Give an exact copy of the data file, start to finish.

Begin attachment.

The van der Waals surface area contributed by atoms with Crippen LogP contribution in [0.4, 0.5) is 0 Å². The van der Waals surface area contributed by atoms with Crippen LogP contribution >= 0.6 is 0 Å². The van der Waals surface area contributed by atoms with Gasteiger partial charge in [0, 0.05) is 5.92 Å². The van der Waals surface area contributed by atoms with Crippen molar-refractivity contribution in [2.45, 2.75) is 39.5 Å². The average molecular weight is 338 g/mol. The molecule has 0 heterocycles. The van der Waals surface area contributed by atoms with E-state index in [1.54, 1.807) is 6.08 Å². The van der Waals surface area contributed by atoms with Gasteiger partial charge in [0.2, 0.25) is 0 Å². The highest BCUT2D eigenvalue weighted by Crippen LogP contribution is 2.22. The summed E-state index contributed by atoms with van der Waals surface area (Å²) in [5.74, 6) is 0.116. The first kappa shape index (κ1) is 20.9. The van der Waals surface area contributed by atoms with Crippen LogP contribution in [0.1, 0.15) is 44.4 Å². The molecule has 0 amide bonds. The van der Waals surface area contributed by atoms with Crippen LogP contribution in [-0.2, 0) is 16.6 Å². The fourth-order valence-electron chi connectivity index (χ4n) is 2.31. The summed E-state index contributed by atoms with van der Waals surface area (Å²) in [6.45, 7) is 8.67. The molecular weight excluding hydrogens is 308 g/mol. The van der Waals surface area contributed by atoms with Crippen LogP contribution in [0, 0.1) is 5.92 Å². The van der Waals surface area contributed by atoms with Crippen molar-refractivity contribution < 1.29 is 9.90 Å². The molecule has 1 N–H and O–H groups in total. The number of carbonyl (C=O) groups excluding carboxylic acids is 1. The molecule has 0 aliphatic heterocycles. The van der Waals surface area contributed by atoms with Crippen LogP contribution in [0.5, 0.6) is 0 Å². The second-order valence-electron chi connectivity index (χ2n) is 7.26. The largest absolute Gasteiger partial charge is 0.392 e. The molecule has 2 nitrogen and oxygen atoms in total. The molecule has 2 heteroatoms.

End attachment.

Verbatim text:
The van der Waals surface area contributed by atoms with Crippen LogP contribution in [0.4, 0.5) is 0 Å². The van der Waals surface area contributed by atoms with Crippen LogP contribution >= 0.6 is 0 Å². The van der Waals surface area contributed by atoms with Gasteiger partial charge in [0, 0.05) is 5.92 Å². The van der Waals surface area contributed by atoms with Crippen molar-refractivity contribution in [2.45, 2.75) is 39.5 Å². The average molecular weight is 338 g/mol. The molecule has 0 heterocycles. The van der Waals surface area contributed by atoms with E-state index in [1.54, 1.807) is 6.08 Å². The van der Waals surface area contributed by atoms with Gasteiger partial charge in [0.2, 0.25) is 0 Å². The highest BCUT2D eigenvalue weighted by Crippen LogP contribution is 2.22. The summed E-state index contributed by atoms with van der Waals surface area (Å²) in [5.74, 6) is 0.116. The first kappa shape index (κ1) is 20.9. The van der Waals surface area contributed by atoms with Crippen LogP contribution in [0.1, 0.15) is 44.4 Å². The molecule has 0 amide bonds. The van der Waals surface area contributed by atoms with Crippen LogP contribution in [-0.2, 0) is 16.6 Å². The fourth-order valence-electron chi connectivity index (χ4n) is 2.31. The summed E-state index contributed by atoms with van der Waals surface area (Å²) in [6.45, 7) is 8.67. The molecular weight excluding hydrogens is 308 g/mol. The van der Waals surface area contributed by atoms with Crippen LogP contribution in [0, 0.1) is 5.92 Å². The van der Waals surface area contributed by atoms with Crippen molar-refractivity contribution < 1.29 is 9.90 Å². The molecule has 1 N–H and O–H groups in total. The number of carbonyl (C=O) groups excluding carboxylic acids is 1. The molecule has 0 aliphatic heterocycles. The van der Waals surface area contributed by atoms with Crippen LogP contribution in [0.5, 0.6) is 0 Å². The second-order valence-electron chi connectivity index (χ2n) is 7.26. The largest absolute Gasteiger partial charge is 0.392 e. The molecule has 2 nitrogen and oxygen atoms in total. The molecule has 2 heteroatoms.